In operation, the set screw 6 is loosened by operation of the handle 'I. The points 9 and I0 are separated by sliding member 2 which carries point I0 away from point 9. A hole II having been drilled in the pipe I2, it being desired to measure the wall thickness of pipe I2, the hooked point 9 of member I is inserted through the hole and grounded against the inside of the pipe. Member 2 is then slid toward the pipe so that point I0 may contact the exterior .of the pipe. When good contact is made, the fingers of one hand squeeze the two members I and 2 together, holding firm contact between the measuring points. The collar 5 is then slid against collar 4 to make firm contact and the set screw 6 is then tightened to lock collar 5 to the member 2. After this is done, member 2 and the collar 5 may be slid rearwardly spreading the points 9 and I0. The measuring instrument may then be removed from the hole venient location. The two collars 4 and 5 are allowed to contact each other again and the wall thickness is read on a calibrated scale 8.
It will be seen that I have accomplished the objects of my invention. I have provided a wall thickness gauge which may be used with a very small hole. The gauge may be withdrawn from the hole and the thickness read at a convenient location. This is of value in inaccessible locations as in the inside of fractionating towers and the like. The gauge is very small, light, and compact. It requires no rule or other measuring device to accurately read the wall thickness. The gauge may be kept in an accurate state in event the hardened points become worn by simply filing the ungraduated rod slightly and checking with a machinists micrometer. The gauge can be made to measure to four to five inches by simply lengthening the rods.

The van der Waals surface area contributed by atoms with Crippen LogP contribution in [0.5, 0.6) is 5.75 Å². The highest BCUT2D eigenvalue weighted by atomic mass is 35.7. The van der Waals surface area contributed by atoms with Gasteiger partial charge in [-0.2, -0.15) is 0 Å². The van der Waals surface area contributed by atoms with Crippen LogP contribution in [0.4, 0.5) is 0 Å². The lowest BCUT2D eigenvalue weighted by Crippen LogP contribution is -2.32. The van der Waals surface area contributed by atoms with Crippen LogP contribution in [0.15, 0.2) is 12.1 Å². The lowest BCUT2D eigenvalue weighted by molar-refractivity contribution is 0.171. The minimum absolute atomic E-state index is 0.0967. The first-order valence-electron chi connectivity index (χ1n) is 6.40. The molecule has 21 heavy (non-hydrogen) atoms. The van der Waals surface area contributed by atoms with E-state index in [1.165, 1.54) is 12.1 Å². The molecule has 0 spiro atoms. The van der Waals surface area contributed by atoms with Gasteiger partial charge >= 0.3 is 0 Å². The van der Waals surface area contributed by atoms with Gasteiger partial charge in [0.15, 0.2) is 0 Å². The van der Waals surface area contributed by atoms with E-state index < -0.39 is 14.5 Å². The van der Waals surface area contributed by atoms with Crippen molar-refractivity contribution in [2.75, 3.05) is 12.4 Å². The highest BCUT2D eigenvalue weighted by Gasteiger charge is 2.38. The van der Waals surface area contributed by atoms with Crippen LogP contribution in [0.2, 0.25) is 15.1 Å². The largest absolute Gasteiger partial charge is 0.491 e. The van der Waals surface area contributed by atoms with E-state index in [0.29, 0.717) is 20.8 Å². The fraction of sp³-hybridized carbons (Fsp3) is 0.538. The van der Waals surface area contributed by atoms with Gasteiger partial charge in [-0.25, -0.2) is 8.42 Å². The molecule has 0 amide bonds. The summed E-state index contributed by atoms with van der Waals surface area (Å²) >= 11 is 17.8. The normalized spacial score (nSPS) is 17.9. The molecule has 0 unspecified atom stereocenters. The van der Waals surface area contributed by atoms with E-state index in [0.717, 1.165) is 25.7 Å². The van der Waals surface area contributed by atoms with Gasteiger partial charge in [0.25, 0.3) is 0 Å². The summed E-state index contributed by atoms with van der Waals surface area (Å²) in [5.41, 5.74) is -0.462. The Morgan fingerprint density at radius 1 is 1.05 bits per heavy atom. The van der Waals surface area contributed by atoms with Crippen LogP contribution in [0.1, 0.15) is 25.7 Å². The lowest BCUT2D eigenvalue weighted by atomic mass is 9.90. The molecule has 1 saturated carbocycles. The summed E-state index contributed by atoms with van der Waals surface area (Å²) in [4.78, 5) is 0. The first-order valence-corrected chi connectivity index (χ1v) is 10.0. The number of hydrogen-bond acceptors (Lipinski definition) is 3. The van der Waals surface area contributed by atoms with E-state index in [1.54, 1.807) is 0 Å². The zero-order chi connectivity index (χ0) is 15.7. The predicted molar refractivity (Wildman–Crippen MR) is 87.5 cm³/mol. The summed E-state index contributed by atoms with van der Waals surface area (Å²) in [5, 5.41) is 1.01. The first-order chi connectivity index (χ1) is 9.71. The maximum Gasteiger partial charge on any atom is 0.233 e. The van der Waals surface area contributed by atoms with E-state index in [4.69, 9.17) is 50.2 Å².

Itwill be understood that certain features and sub-combinations are of utility and maybe employed without reference to other features and sub-combinations. This is contemplated by and is within the scope of my claims. It is further obvious that various changes may be made in de- The gauge and taken to a contails within the scope of my claims without departing from the spirit of my invention. It is, therefore, to be understood that my invention is not to be limited to the specific details shown and described.
Having thus described my invention, I claim:
1. A wall thickness gauge comprising in com.- bination a pair of relatively slidable elongated members, one of said members being formed at one end thereof with a laterally extending hook portion which projects across the adjacent end of the other member and terminates substantially flush with the outer sidethereof, the hook portion having a hardened point that extends toward the adjacent end of the other member and cooperates therewith in obtaining measurements, and at least one collar aroundsaid members holdin: them together.
2. A wall thickness gauge comprising in combination a pair of relatively slidable elongated members. one of said members being formed at one end thereof with a laterally extending hook portion which projects across the adjacent end of the other member and terminates substantially flush with the outer side thereof, the hook portion having a hardened point that extends toward the adjacent end of the other member and cooperates therewith in obtaining measurements, a pair of collars around said members holding them together, means for securing one of the collars to one of said members, and means for adiustably securing the other of-said collars 15 to the other of said members.
WILLIAM D. BPILLMAN.
|Citing Patent||Filing date||Publication date||Applicant||Title|
|US2563440 *||Jan 21, 1948||Aug 7, 1951||said Wilson Application January 21||Thickness gauge|
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|US4373267 *||Jul 13, 1981||Feb 15, 1983||Lycan Goodwin A||Gauge calibration block|